I also see resilience in the adaptability of the ranchers and farmers, as they learn, grow, and innovate with healthier ways of doing their jobs. But finally I see this resilience in the willingness to help and care for one another in the midst of hardship, not just sitting with each other in the struggle but carrying each other through as much as they are able, even if its offering just one more day of water or a week of hay to feed the horses. (See “Hay It Forward”)
I know that at some point even the most resilient farmer/rancher can lose hope and fall into despair. Just this week I saw a news story indicating that farmers and ranchers have the highest suicide rates of all occupations. And I’m guessing that there isn’t an agriculture-based community in Montana or N. Wyoming who hasn’t experienced the painful loss of one of its members to suicide. There are many reasons for these tragic circumstances, including minimal mental health care availability, the need to measure up to the rugged individualistic “I can do it alone” stereotype, and social stigma around the need to ask for help particularly when it comes to our emotional or mental health.
But the truth is that none of us are alone; we all need each other. Not only is God with us, strengthening us and shining the light of hope into our dark places, but also we who follow Christ are called to be God’s resilient, enduring people of faith who carry love, help, justice to those in need. It’s okay -- normal really -- to need help sometimes and it’s an act of courage and resilience to ask for that help when we need it. And for those of us who hear that cry, it’s a calling, Christ’s calling, to provide such help.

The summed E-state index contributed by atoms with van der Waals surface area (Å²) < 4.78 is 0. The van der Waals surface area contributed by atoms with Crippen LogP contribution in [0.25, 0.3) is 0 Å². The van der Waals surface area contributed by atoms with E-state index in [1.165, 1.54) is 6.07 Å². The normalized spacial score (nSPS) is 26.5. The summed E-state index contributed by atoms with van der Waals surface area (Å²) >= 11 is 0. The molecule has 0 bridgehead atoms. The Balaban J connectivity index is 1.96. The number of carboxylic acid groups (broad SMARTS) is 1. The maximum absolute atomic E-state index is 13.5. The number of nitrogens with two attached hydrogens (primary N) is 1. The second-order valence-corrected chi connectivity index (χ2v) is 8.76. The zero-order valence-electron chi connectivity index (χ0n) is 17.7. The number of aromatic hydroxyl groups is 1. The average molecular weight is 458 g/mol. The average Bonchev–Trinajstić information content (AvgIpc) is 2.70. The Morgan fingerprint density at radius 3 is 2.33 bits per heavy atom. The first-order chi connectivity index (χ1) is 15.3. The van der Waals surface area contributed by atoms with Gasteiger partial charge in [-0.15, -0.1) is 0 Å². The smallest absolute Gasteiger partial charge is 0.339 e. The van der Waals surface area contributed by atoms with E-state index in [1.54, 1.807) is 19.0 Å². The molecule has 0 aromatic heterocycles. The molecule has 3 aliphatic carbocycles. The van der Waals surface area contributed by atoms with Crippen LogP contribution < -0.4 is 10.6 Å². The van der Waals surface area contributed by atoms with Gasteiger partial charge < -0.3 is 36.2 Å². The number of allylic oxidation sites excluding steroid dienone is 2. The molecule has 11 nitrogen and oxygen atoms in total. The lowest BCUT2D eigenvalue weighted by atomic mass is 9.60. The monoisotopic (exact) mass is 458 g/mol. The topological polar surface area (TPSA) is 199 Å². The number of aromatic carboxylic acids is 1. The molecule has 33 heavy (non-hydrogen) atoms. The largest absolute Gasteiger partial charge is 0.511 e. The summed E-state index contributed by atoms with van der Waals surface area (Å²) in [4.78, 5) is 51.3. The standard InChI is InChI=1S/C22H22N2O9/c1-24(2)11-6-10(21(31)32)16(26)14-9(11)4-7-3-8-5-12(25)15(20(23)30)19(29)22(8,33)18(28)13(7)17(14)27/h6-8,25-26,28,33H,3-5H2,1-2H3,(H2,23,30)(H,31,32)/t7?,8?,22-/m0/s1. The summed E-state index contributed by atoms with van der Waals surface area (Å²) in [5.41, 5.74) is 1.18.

I think that we as Christians can learn a lot about resilience and hope and loving the neighbor from the farmers and ranchers who somehow find it within themselves to “come through it every year” and “hope for things to be better next year.” There is a reason Jesus used agricultural illustrations regularly to describe the kingdom of God. But I also think we can learn from those who have reached that place of despair and somehow, perhaps through a friend or pastor or another’s kind deed, find that spark of life within themselves to seek help. For that is all of us sometimes.
And if that is you right now, please reach out for support to a doctor, pastor, family member, friend, or hotline. For God loves you and wants you to be in the life God has created, Christ has saved and the Spirit has inspired for the long haul.
May God bless you all with Christ’s resilience!
Bishop Laurie Jungling
Elected June 1, 2019, Laurie is the 5th Bishop of the Montana Synod